"C" is for Cofitachiqui. Cofitachiqui is the name of a sixteenth- and seventeenth-century Native American chiefdom as well as one of the principal towns of the chiefdom. The town of Cofitachiqui was located on the bank of the Wateree River below the fall line near present-...

"C" is for Coker, David Robert (1870-1938)

March 19, 2019 - Posted in SC Public Radio by Alfred Turner
South Carolina From A to Z

"C" is for Coker, David Robert (1870-1938). Businessman, plant breeder, philanthropist. Following his graduation from the University of South Carolina, Coker managed the J.L. Coker and Company. Illness led him to withdraw from the business and to focus on his first...

"C" is for Coker, Charles Westfield (1879-1931)

March 18, 2019 - Posted in SC Public Radio by Alfred Turner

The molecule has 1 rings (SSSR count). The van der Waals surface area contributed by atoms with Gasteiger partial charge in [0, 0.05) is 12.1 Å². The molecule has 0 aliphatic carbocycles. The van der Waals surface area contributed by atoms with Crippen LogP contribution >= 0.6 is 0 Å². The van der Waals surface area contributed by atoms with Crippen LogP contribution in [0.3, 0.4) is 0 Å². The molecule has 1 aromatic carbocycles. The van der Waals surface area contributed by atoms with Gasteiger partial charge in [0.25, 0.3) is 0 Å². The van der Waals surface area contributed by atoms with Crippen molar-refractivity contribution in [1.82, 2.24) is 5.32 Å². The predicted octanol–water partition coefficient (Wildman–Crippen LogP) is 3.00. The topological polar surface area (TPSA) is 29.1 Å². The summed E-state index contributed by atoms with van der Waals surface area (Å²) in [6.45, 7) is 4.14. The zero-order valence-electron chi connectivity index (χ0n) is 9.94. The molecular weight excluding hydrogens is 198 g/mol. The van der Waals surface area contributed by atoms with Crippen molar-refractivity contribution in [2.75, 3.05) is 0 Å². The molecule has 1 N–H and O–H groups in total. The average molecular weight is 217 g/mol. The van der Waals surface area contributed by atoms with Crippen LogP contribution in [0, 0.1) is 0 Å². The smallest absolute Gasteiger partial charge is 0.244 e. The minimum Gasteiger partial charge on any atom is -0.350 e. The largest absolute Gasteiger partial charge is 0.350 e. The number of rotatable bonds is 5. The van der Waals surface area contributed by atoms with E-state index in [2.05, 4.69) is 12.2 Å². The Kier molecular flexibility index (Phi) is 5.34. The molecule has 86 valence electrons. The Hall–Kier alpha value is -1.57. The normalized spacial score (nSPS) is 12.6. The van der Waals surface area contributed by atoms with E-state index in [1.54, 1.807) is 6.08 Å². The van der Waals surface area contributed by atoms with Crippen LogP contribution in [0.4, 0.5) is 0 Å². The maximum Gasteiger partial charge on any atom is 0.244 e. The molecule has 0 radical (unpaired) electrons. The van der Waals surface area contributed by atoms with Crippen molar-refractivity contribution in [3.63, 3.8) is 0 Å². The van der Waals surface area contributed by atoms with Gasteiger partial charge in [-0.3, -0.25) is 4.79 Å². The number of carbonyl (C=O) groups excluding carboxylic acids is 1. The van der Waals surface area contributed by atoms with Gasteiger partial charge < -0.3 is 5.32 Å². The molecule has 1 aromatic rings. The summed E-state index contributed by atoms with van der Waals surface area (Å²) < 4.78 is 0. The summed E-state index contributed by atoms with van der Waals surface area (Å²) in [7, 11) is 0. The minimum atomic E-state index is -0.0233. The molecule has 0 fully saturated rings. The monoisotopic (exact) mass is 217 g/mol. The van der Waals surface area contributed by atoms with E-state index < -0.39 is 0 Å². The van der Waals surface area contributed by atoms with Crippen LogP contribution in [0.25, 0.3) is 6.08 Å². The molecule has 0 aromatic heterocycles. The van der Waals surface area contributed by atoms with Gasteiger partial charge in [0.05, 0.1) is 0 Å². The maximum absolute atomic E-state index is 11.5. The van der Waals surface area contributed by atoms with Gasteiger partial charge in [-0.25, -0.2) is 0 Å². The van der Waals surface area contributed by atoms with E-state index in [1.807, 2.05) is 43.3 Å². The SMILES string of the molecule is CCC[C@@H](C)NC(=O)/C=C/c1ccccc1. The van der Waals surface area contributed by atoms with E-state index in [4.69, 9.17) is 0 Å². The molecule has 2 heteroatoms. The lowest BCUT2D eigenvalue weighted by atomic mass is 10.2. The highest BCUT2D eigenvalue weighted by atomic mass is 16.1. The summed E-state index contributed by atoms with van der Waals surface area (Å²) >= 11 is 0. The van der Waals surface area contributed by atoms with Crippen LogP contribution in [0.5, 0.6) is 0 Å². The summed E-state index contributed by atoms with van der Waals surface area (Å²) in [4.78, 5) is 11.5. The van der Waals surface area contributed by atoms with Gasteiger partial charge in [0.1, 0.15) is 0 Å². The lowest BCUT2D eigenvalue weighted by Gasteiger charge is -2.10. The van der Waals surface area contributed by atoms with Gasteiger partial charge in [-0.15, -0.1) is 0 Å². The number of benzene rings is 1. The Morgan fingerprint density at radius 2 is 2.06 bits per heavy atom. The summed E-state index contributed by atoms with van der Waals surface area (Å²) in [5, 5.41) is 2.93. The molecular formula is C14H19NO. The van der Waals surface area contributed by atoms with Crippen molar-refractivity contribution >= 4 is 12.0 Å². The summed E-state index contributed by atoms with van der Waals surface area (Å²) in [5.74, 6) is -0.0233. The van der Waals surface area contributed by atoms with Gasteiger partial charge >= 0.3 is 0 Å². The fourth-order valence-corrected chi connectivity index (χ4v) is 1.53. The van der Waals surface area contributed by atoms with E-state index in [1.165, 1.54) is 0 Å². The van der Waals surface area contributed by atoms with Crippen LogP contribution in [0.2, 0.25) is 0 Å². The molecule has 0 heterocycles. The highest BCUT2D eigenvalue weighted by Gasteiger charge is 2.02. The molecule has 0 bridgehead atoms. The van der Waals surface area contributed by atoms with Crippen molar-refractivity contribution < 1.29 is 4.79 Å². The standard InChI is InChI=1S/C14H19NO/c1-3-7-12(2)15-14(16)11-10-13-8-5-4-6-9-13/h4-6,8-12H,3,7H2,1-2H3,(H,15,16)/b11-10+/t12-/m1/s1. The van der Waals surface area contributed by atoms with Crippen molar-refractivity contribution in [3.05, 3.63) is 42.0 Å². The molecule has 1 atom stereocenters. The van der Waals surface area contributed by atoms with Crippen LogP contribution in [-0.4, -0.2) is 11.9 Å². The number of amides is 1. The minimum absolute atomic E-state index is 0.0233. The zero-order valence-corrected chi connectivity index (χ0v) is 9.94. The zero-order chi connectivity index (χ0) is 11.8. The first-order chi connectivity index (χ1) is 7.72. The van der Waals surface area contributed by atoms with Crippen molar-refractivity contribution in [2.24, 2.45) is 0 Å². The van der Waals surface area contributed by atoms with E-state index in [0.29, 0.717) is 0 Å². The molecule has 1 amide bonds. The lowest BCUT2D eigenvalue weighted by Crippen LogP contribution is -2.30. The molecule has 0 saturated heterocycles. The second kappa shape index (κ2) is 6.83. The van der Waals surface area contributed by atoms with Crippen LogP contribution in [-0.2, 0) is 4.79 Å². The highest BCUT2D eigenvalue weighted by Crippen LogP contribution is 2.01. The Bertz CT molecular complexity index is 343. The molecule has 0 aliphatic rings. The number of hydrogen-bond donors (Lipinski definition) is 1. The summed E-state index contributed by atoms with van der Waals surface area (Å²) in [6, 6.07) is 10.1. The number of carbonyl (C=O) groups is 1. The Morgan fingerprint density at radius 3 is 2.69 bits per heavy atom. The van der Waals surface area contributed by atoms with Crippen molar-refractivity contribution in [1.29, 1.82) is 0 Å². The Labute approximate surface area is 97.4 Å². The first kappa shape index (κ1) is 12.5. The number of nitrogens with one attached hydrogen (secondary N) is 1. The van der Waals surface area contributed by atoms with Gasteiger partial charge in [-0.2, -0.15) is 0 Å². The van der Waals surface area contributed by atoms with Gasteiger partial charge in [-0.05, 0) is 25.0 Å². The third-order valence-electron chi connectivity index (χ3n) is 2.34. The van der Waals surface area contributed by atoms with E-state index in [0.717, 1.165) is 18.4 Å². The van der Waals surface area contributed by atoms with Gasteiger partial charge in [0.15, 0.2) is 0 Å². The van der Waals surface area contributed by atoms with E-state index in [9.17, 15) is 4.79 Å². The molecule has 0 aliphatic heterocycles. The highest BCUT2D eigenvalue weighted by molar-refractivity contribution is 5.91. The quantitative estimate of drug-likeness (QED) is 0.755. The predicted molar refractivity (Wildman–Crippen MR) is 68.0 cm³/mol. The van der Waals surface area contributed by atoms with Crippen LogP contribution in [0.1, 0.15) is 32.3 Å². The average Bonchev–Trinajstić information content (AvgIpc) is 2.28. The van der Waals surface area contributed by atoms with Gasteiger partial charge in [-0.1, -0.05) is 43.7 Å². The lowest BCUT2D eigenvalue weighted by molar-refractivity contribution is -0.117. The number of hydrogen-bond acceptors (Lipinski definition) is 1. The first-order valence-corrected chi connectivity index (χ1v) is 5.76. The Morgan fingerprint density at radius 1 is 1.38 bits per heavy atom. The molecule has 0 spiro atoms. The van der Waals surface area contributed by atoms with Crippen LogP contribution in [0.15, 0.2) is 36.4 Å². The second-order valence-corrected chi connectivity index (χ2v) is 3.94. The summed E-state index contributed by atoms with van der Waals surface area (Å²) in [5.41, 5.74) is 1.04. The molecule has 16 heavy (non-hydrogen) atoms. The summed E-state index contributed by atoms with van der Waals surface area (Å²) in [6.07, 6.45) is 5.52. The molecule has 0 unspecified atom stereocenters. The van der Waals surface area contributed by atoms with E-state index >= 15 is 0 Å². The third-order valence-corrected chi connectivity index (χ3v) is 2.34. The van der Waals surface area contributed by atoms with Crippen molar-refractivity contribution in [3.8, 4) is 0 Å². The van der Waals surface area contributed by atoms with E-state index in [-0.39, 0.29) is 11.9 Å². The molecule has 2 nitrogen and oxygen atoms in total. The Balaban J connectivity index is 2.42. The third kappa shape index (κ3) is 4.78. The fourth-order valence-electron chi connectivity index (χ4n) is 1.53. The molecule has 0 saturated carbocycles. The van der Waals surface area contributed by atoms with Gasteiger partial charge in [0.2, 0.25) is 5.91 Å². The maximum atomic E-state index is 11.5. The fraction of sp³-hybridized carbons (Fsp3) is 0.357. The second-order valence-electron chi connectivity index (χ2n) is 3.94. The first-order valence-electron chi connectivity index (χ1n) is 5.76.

South Carolina From A to Z

"C" is for Coker, Charles Westfield (1879-1931). Businessman, philanthropist, social reformer. At an early age, Coker became involved in his family’s various business enterprises. In 1899, when the Cokers organized the Southern Novelty Company in Hartsville, he became its...

"P" is for Pardo, Jaun

March 15, 2019 - Posted in SC Public Radio by Alfred Turner
South Carolina From A to Z

"P" is for Pardo, Juan. Spanish soldier, explorer. In 1565, Pardo travelled to Spanish Florida as the captain of one of six military companies sent to reinforce the colony. His company was posted to Santa Elena, located on present-day Parris Island. He was ordered to...

International African American Museum President Finds Strength in the Past

February 22, 2019 - Posted in SC Public Radio by Victoria Hansen
CEO and president Michael Moore (center) and the IAAM team